ISIS's predecessor al-Qaeda in Iraq had also suffered huge military setbacks in 2006-08 after the death of its leader Abu Musab al-Zarqawi. Al-Qaeda was down, but was never defeated. Its fighters retreated to the deserts, waiting for the right opportunity to strike back. They got one when the sectarian ...
Some of what he did say was leaked by the administration: for example, the claim that bin Laden and his ally Abu Musab al-Zarqawi [Zarqawi was not an ally of Saddam Hussein or Osama bin Laden -editor] were working directly with Saddam Hussein to destabilize the autonomous Kurdish region in ...
During the US occupation of Iraq a few years ago, ISIS was nothing but a small offshoot of al-Qaeda in Iraq (AQI) founded by Abu Musab al-Zarqawi. After the assassination of Zarqawi, the new leader Abu Ayyub al-Masri announced the creation of the Islamic State of Iraq (ISI) in 2006. Abu Omar al-Baghdadi ...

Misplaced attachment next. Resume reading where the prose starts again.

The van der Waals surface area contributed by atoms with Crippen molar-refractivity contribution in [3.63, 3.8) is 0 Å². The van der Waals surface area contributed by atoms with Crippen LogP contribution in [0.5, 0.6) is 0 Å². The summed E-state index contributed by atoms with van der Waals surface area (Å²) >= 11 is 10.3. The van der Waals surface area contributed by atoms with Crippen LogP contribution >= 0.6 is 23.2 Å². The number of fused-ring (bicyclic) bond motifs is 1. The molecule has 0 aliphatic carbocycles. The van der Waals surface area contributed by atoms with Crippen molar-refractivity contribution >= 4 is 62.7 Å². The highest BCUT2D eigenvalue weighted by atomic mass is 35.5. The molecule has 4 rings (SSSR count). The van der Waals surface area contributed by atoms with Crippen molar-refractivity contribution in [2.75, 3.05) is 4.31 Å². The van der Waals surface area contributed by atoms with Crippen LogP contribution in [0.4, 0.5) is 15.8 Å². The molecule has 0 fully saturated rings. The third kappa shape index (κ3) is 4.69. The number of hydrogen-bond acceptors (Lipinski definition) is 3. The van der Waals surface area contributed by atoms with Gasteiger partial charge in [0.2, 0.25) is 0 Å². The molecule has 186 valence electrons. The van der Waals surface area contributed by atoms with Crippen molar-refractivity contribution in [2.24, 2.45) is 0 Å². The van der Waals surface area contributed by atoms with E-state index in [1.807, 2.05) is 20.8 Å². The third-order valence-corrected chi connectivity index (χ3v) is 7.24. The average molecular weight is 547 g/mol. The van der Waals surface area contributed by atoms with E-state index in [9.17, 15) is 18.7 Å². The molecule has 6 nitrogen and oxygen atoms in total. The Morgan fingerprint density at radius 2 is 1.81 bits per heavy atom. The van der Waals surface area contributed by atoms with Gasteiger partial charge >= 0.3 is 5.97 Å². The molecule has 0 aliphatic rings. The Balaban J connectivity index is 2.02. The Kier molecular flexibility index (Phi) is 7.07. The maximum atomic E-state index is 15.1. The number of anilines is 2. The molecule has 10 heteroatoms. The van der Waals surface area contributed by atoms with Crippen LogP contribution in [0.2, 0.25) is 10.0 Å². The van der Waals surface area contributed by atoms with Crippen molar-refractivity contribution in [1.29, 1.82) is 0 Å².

Since the 1980s, Jordanians have joined jihadist organisations around the world, first in Afghanistan with Abdullah Azzam, al-Qaeda's ideologue, and then in Iraq with Abu Musab al-Zarqawi, a former criminal turned zealot, and finally in Syria which, along with Iraq, has attracted more than 2,000 fighters ...
The group, led by Abu Musab al-Zarqawi, was the ideological precursor to al Qaeda in Iraq. Hussein embraced Zarqawi's ideology. "We saw many things that happened in front of us, rapes, killings, corruption, the Americans stealing money," Hussein tells CNN. Hussein says he helped the radical jihadist ...
One area of focus for Aman was the works of Jordanian cleric Abu Muhammad al-Maqdisi, spiritual mentor to the late Abu Musab al-Zarqawi, founding leader of the Islamic State of Iraq (ISI). Aman was particularly drawn to Maqdisi's emphasis on the “near enemy” and prioritizing the subversion of “apostate” ...